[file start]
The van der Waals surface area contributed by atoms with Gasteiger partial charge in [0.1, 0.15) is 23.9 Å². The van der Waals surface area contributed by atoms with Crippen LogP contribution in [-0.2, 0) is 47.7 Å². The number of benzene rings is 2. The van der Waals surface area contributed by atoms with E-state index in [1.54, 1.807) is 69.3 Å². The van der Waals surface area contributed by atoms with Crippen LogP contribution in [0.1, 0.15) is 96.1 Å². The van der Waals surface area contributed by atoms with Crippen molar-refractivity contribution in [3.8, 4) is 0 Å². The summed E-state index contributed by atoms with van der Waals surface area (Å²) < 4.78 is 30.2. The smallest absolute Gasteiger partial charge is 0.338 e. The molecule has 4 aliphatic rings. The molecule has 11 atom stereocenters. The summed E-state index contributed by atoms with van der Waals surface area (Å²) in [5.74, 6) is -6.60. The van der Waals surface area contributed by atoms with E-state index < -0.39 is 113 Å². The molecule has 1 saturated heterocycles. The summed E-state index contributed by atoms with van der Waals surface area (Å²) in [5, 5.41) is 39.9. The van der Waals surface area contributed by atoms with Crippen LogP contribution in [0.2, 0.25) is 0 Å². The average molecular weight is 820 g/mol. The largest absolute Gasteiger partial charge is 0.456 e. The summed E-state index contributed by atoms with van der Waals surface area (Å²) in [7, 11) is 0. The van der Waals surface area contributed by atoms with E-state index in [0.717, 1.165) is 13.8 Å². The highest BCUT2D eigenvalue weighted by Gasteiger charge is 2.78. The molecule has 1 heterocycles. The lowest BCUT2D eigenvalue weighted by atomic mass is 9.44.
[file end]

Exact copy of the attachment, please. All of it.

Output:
The van der Waals surface area contributed by atoms with Gasteiger partial charge in [0.1, 0.15) is 23.9 Å². The van der Waals surface area contributed by atoms with Crippen LogP contribution in [-0.2, 0) is 47.7 Å². The number of benzene rings is 2. The van der Waals surface area contributed by atoms with E-state index in [1.54, 1.807) is 69.3 Å². The van der Waals surface area contributed by atoms with Crippen LogP contribution in [0.1, 0.15) is 96.1 Å². The van der Waals surface area contributed by atoms with Crippen molar-refractivity contribution in [3.8, 4) is 0 Å². The summed E-state index contributed by atoms with van der Waals surface area (Å²) < 4.78 is 30.2. The smallest absolute Gasteiger partial charge is 0.338 e. The molecule has 4 aliphatic rings. The molecule has 11 atom stereocenters. The summed E-state index contributed by atoms with van der Waals surface area (Å²) in [5.74, 6) is -6.60. The van der Waals surface area contributed by atoms with E-state index < -0.39 is 113 Å². The molecule has 1 saturated heterocycles. The summed E-state index contributed by atoms with van der Waals surface area (Å²) in [5, 5.41) is 39.9. The van der Waals surface area contributed by atoms with Crippen LogP contribution in [0.2, 0.25) is 0 Å². The average molecular weight is 820 g/mol. The largest absolute Gasteiger partial charge is 0.456 e. The summed E-state index contributed by atoms with van der Waals surface area (Å²) in [7, 11) is 0. The van der Waals surface area contributed by atoms with E-state index in [0.717, 1.165) is 13.8 Å². The highest BCUT2D eigenvalue weighted by Gasteiger charge is 2.78. The molecule has 1 heterocycles. The lowest BCUT2D eigenvalue weighted by atomic mass is 9.44.